For its upcoming presidential search, the Louisiana State University System may take a turn towards insularity that could produce a pick either risky or unsuitable for the future of LSU.
With current Pres. F. King Alexander preparing to vacate the premises, by spring the System hopes to have a new leader in place, who also will head the Baton Rouge campus. Two familiar names quickly surfaced in connection with the job, neither fitting the traditional model of a doctoral holder with substantial academic experience.
That’s not necessarily a bad thing. Reviews of the term of Sean O’Keefe, who led LSU through the hurricane disasters of 2005, were positive. He holds only a masters degree and had spent just a few years in academia prior to his appointment. However, he had served in a couple of high-profile George W. Bush Administration posts and had years of prior government service in high-level Department of Defense positions. (He also had insider status as part of a politically-prominent family – for better and worse – from New Orleans.)
And, increasingly, university bosses come from non-traditional backgrounds. Typically, these individuals either have their terminal degrees in a professional field (such as medicine, law, or business) or don’t have any such credential but have extensive experience in higher education governance or a varied past in important government jobs and/or as executives in large businesses. However, relatively few have a limited range of academic, government, or business experience nor a doctorate (or other equivalent nonprofessional terminal degree).
The two names bandied about fall into that category, who also both have served in high-level jobs in Louisiana and were student body presidents at LSU. Posing as something of a question mark is Stephen Moret, who in the past led the Baton Rouge Area Chamber, the state’s Department of Economic Development, and the LSU Foundation. Currently, he heads up Virginia’s economic development efforts, with his biggest coup coming in landing Amazon’s second headquarters.
Moret’s highest degree is only an MBA, but from his previous roles he has extensive fundraising and public relations experience, tasks that take up a (regrettably) significant portion of a modern university president’s time. His time at the Foundation also at least dipped his toe into university governance. His appointment would be a gamble, but perhaps one that could pay off.
Such optimism is lost on the other mentioned name, current Commissioner of Administration Jay Dardenne, whose appointment would bring disrepute on Louisiana higher education. It’s not so much that Dardenne has little more on his resumé that being a political hack with no academic experience. He has spent his entire career as a lawyer and in government of some kind, from the Baton Rouge Metro Council to state Senate to Secretary of State to Lieutenant Governor, landing his current job after Democrat Gov. John Bel Edwards defeated him for governor and needed someone to present a veneer of bipartisanship (Dardenne always ran as a Republican) as the face of his administration.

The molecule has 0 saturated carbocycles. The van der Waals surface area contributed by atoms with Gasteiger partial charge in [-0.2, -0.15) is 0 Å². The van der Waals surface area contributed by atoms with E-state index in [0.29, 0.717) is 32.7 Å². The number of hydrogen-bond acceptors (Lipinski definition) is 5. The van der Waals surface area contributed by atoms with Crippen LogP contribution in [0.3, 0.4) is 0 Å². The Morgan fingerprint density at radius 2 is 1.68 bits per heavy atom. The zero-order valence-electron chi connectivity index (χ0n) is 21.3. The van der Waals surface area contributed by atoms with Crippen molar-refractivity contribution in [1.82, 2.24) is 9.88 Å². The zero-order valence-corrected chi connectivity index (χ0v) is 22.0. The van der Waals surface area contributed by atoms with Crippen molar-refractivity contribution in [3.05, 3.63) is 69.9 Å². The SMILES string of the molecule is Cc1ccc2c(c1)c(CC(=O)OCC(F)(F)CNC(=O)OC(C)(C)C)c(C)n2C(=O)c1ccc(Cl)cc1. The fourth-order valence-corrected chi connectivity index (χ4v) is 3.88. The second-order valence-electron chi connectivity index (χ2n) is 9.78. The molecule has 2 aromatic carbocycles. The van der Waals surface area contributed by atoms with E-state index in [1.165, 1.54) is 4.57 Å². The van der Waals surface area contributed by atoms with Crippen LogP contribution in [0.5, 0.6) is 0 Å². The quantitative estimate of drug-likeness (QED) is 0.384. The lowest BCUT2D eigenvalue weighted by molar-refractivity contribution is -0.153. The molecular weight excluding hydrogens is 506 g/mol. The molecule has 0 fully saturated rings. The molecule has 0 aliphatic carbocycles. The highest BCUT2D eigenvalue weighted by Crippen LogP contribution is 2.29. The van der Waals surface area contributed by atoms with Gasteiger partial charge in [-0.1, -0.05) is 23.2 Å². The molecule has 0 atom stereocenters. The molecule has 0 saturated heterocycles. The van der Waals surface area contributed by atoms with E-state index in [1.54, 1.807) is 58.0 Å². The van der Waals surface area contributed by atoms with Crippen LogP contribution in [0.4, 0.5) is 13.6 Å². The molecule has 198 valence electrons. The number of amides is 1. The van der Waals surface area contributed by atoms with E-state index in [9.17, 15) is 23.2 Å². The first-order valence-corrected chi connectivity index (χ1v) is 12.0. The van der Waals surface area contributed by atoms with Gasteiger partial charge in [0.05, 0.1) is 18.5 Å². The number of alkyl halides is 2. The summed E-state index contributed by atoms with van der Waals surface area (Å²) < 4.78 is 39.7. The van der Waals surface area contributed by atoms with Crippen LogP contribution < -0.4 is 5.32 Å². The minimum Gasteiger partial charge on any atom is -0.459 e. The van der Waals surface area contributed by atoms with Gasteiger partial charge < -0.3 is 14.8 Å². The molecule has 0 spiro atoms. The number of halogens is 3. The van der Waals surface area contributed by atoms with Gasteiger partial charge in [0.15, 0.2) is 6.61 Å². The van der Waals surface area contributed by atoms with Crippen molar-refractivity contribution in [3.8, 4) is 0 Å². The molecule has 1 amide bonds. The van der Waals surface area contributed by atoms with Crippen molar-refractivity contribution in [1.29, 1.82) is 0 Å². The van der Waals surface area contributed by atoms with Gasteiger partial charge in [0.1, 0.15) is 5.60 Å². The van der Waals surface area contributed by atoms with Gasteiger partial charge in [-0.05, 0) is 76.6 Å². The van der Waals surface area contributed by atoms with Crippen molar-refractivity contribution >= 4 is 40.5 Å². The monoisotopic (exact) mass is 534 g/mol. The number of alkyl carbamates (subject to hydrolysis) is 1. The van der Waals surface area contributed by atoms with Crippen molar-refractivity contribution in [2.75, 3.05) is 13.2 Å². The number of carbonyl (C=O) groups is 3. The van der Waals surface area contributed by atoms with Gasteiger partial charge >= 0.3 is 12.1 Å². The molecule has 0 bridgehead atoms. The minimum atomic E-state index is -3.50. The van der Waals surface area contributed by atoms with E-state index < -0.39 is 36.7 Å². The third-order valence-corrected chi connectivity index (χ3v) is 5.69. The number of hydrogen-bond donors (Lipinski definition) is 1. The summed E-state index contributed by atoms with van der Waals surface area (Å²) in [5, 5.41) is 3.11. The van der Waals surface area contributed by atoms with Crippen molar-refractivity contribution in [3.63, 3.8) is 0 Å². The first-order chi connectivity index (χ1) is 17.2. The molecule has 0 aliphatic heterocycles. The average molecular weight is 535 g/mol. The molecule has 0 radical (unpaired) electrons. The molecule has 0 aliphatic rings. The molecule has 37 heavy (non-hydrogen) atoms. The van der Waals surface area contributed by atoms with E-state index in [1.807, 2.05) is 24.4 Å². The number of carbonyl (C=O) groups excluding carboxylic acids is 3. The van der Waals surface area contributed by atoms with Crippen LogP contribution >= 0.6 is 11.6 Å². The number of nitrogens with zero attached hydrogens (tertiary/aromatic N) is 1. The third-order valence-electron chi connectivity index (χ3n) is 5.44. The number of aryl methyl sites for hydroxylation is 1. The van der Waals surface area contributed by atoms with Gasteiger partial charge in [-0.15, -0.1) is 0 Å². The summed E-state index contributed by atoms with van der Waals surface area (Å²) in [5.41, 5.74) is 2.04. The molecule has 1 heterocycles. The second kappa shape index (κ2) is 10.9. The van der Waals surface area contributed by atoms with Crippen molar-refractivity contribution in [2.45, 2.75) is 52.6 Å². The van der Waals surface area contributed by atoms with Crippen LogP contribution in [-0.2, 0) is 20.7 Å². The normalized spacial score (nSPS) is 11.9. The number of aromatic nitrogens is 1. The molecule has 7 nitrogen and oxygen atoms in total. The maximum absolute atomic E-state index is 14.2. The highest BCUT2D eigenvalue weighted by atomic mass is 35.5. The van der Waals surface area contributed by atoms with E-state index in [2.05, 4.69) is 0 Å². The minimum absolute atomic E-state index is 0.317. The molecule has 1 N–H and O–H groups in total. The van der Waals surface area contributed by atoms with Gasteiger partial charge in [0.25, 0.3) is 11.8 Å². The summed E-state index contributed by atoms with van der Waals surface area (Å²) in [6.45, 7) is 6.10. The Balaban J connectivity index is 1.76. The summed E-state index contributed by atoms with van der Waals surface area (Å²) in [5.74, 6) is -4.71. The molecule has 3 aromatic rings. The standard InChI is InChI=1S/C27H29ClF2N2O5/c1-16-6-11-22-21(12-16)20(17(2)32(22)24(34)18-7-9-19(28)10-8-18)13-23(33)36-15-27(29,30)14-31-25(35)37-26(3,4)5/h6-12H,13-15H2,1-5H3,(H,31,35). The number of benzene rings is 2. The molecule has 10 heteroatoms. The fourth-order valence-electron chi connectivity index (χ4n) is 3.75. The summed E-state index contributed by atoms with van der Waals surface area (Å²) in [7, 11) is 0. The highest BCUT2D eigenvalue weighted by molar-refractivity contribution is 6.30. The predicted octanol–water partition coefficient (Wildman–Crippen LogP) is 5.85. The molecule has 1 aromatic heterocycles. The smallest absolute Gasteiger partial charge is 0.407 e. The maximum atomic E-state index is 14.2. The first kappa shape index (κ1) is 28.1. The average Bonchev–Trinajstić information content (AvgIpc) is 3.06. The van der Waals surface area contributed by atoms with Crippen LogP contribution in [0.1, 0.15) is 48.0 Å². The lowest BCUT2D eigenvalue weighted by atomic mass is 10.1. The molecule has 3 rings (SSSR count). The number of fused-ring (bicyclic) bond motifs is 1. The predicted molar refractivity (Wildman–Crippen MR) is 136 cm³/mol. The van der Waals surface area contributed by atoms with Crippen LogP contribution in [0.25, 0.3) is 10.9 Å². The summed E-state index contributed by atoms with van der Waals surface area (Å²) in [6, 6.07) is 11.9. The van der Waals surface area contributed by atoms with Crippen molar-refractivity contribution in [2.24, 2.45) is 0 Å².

Once known and respected as a reformer and skeptical of higher government spending, Dardenne sold his soul once he hooked up with Edwards. He has transformed into a hyper-partisan attack dog sicced on opponents of Edwards’ tax-and-spend agenda, giving a reminder of that last week with comments about revenue estimation that displayed both ignorance of the Louisiana Constitution and contempt of the concept of separated powers. His lowest moment in government came related to that issue, when earlier this year he stooped to lying unashamedly in public to legislators (an especially disappointing development given his a reputation, acquired over decades in office and through other forms of public service, as a person of elevated moral character).
Hiring into the state’s top university job somebody like Dardenne, who other than running large government agencies in the same city as his alma mater his entire career has zero applicable experience in academic administration, would show Louisiana higher education generally and LSU and its system institutions in particular can’t be taken seriously. It signals to academicians, alumni, and current students and families who might consider their children receiving an LSU System education that rank politics comes before the temperament, mindset, and skills needed to manage provision of a quality education and advancement of higher learning.